Technology Constraints on Nonverbal Aspects of Communication
MetadataShow full item record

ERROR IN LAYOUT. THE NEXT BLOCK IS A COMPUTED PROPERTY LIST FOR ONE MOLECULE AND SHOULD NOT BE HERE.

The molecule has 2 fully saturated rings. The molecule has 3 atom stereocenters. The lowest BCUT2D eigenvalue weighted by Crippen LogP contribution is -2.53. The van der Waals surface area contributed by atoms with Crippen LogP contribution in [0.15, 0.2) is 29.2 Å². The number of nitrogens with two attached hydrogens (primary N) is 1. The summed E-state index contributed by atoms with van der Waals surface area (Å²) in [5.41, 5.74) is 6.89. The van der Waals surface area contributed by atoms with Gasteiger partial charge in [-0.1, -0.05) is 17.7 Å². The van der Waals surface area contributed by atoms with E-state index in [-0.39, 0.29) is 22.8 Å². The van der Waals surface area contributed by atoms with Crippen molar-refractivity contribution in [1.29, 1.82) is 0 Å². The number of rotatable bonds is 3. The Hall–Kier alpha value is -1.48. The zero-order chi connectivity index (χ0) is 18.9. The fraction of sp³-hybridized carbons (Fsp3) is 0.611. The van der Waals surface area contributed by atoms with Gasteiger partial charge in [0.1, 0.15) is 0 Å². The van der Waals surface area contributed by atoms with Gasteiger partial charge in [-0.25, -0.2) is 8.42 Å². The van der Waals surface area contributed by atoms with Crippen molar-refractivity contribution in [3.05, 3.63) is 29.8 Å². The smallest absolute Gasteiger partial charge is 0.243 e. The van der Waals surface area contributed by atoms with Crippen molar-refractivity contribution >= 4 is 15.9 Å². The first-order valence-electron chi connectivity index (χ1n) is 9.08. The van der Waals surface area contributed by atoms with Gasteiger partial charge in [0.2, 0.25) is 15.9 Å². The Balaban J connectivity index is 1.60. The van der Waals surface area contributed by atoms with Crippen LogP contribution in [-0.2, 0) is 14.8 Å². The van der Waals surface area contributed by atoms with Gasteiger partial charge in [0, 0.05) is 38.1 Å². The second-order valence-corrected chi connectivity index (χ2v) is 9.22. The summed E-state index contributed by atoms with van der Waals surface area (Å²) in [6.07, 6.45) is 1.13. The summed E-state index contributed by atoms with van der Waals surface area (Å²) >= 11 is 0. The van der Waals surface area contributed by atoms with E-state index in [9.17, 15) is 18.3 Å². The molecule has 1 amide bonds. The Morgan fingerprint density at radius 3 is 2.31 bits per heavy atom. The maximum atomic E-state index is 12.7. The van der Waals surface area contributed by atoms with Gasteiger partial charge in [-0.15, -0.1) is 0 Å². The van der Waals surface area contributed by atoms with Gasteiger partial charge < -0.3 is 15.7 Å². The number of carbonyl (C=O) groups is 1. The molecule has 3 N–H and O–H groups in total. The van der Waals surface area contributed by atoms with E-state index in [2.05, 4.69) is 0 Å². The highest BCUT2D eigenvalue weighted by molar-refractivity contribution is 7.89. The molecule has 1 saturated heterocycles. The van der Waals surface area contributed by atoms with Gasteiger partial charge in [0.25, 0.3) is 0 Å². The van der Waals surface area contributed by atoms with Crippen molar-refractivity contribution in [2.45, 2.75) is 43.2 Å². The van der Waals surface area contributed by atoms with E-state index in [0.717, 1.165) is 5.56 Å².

Communication involves more than just verbal speech; there are nonverbal aspects of communication such as body position, eye contact, hand gestures, and the like. Specifically in an interview setting, both the person conducting the interview and the person answering questions display their own methods of communication both verbal and nonverbal. When technology is introduced into the situation, changes in interviewer-interviewee interaction influence the interview process, the outcome, and even the aftermath. Even just the presence of a technological device, as opposed to pen and paper or the absence of a note-taking aid, could potentially alter the subjective interview experience. Understanding the tradeoff between these objective and subjective variables would be very useful. Research indicates that electronic documentation can lead to an increase in documentation and accuracy of recording. Research on the constraints of technology on nonverbal aspects of communication has been done in the Georgia Tech Sonification Lab. An investigation of a patient’s perception of a doctor after a medical interview as a consequence of different note-taking methods was conducted. In order to explore the critical interaction between doctors and patients, different note-taking methods were employed. The results were that the patients perceived the desktop computer to be the least favorable technology used by the doctor, which is applicable to society since computers are becoming more common in medical interviews (Olsheski & Walker, 2011). However, previous work on this topic did not take into account the factor of eye gaze or personality which is what the present study considered. Also, this study explored an interview involving a roommate situation, which could be applied to other interview-type situations or interactions.